You’ve probably become vegan for a few reasons.
You don’t believe that animals should have to die for your meals.
Or you might believe that it’s a more sustainable way to consume foods.
Whatever the reasons are, being vegan is not that easy in Singapore.
When I was living in the U.K., being vegetarian (not vegan), was easier. There were entire aisles marked with ‘vegan’, allowing me to choose mock meats and beautiful, juicy burgers to cook.
Moving back to Singapore, a food paradise, was different.
Being vegan in Singapore can be difficult, especially when you’re in the hawker centres, and you’re not sure what the hawker has placed to give you that all too delicious food.
Here’s how you can do it in Singapore.
Be a little kinder on yourself
If you’re a strict vegan, who insists on no cross-contamination (meaning that pans that have cooked meats cannot be used to cook your foods), good luck convincing your hawker uncle of that.
Be kind to yourself, even as you embark on your vegan diet in Singapore.
There are going to be times when there will be occasional contamination, and how I’ve learnt to live with it is to tell myself that no one is perfect, and that as much as I want to do right for the Earth, others are trying their best too.
Don’t try to change others
You’re going to encounter resistance from your loved ones, especially from your family.
They will talk about how you’re not getting enough protein, how you seem to be losing weight, and how you need to eat more meat.
Don’t try to change them.
It’s your life, and your decision, not theirs.
Don’t take the moral high ground
When I first became vegetarian in January 2019, I thought I was better than others who were not.
I thought I was ‘woke’ for taking the moral high ground of not eating animals, and I thought others who continued being omnivores were being cruel.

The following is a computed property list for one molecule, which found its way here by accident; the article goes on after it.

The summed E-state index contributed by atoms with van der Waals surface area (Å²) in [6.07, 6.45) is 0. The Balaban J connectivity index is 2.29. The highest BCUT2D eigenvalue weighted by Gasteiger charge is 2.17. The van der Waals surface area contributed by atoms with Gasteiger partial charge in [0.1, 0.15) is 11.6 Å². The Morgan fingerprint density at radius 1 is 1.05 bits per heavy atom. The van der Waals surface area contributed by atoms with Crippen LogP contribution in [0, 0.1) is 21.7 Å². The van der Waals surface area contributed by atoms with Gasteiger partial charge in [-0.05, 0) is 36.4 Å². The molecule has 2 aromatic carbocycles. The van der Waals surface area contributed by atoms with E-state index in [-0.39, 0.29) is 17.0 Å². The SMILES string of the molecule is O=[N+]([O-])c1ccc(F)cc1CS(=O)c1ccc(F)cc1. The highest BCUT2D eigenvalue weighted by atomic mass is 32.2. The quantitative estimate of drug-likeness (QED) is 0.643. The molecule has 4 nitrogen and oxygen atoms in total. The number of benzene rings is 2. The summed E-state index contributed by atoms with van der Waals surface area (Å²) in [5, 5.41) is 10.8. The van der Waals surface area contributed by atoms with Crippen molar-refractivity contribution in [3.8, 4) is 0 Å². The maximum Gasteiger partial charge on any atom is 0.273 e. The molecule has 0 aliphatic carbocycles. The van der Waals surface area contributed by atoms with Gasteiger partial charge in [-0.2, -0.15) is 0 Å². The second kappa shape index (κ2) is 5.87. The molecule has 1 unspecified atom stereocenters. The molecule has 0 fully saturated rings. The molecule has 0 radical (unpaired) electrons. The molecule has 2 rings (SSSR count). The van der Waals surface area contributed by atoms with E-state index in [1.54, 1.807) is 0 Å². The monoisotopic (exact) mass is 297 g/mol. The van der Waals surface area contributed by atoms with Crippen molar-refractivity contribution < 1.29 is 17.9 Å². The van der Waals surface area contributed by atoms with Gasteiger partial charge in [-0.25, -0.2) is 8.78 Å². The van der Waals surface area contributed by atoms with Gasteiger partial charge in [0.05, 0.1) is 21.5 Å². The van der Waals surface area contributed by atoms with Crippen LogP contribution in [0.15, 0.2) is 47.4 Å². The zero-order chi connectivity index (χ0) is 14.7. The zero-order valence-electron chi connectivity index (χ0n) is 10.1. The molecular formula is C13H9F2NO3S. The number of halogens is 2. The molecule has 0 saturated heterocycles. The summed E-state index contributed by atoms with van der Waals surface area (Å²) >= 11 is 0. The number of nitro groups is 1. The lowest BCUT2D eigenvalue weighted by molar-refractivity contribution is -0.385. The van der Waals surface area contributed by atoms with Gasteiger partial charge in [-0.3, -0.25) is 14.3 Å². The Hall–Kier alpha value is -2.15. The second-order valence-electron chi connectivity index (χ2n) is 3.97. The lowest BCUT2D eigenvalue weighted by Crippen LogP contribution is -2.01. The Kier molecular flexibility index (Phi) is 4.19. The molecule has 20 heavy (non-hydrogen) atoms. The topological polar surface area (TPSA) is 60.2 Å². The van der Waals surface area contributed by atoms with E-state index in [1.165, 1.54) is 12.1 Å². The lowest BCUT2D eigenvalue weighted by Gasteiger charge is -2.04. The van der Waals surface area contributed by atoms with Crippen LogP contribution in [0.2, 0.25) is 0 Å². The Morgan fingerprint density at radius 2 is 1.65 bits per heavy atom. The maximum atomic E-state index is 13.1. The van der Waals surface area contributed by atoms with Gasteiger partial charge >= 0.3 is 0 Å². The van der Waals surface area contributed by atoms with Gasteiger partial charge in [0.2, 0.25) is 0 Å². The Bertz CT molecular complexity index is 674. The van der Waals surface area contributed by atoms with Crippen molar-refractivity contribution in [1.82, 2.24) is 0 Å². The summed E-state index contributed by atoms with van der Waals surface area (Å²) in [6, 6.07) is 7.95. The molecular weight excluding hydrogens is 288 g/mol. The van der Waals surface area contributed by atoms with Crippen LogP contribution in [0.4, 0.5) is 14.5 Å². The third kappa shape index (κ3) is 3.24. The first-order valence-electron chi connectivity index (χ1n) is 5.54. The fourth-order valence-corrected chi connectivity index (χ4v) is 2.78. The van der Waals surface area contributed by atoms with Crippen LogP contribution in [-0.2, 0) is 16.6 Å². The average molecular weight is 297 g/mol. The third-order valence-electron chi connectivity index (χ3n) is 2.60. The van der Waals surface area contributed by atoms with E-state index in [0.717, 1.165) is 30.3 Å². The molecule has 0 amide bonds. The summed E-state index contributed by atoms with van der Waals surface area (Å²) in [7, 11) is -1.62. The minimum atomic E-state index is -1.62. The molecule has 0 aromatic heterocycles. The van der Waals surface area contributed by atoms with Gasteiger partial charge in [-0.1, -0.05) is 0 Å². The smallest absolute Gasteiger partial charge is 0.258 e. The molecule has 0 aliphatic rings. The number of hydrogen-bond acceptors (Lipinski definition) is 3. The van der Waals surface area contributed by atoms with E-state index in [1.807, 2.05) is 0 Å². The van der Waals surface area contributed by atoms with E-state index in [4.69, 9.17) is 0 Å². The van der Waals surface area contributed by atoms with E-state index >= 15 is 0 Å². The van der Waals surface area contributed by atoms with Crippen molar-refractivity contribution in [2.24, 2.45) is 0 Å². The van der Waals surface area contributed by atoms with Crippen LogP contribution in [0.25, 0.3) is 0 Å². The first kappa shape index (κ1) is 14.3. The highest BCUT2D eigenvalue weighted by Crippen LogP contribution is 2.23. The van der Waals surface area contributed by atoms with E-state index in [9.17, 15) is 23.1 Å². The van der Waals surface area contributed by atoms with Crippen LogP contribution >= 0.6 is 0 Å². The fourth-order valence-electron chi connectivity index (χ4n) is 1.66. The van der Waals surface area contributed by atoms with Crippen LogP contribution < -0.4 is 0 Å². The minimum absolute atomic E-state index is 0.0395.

When people ask you
“Why are you vegetarian?”
It’s not an invitation to fight.
It’s just an invitation to share why you’ve made their decision, and not to change their eating preferences.
Instead, why not take the time to understand from them through questions like
What do you think of not eating animal products?
What do you think of people who are vegans or vegetarians?
You might prompt quite a good conversation.
Choosing restaurants with friends is about taking the initiative
Food is a big part of social life in Singapore, and you may find some friends being unhappy about your food preferences.
Even in restaurants, you will probably find yourself being greeted with a strange stare when you ask if they have anything vegan.
Rather than trying to tell your friends your preferences, take the initiative to find the restaurant that will work for you.
You’re probably part of the minority, and insisting that your friends find another restaurant for you may be more difficult.
Choose sustainable sources of food
Being vegan isn’t just about having no animal sourced products in your food.
But it’s also about being willing to find more sustainable sources for the food you eat.
This can mean finding foods that are upcycled from the by-products, rather than foods that are made from scratch.
An example is W0W Noodles, made from Kosmode Health, an agri-tech company based in Singapore.
W0W Noodlesis a food that’s made from spent barley grains, a by product of beer and malt production.
Rather than having to constantly grow new plants for your consumption, this allows you to eat more of what has already been produced.
Don’t burst your budget on fancy, upmarket supermarkets
Sure, you can go to places like Little Farms to have exclusive, premium aisles filled with vegan food.
But what might probably work better is to cook on your own, with the cheaper raw vegetables and vegan products like tofu that you can get from mainstream supermarkets like:
- Sheng Siong
- Prime Supermarket
Being vegan is not just about being sustainable, but also about financially sustainable, and being able to spend within your means.
Being vegan is not about the sacrifice, but the sustenance of our Earth
When I became a vegetarian, I often looked longingly at the foods that my friends were eating. The juicy pork.
The tender steak.
The delicious cod fish.
And I wondered what I was giving up when I chose a vegetarian diet.
It’s not about the sacrifice you make, nor the moral high ground you occupy when you eat vegan.
Rather, it’s about ensuring a more sustainable way to live on our Earth. One that doesn’t involve us constantly taking from our Earth.
But one that could involve us giving back to it.
Full disclosure: I was vegetarian from January 2019 to September 2019 and no longer label myself as vegetarian. However, I do eat a vegetarian diet 2 days a week.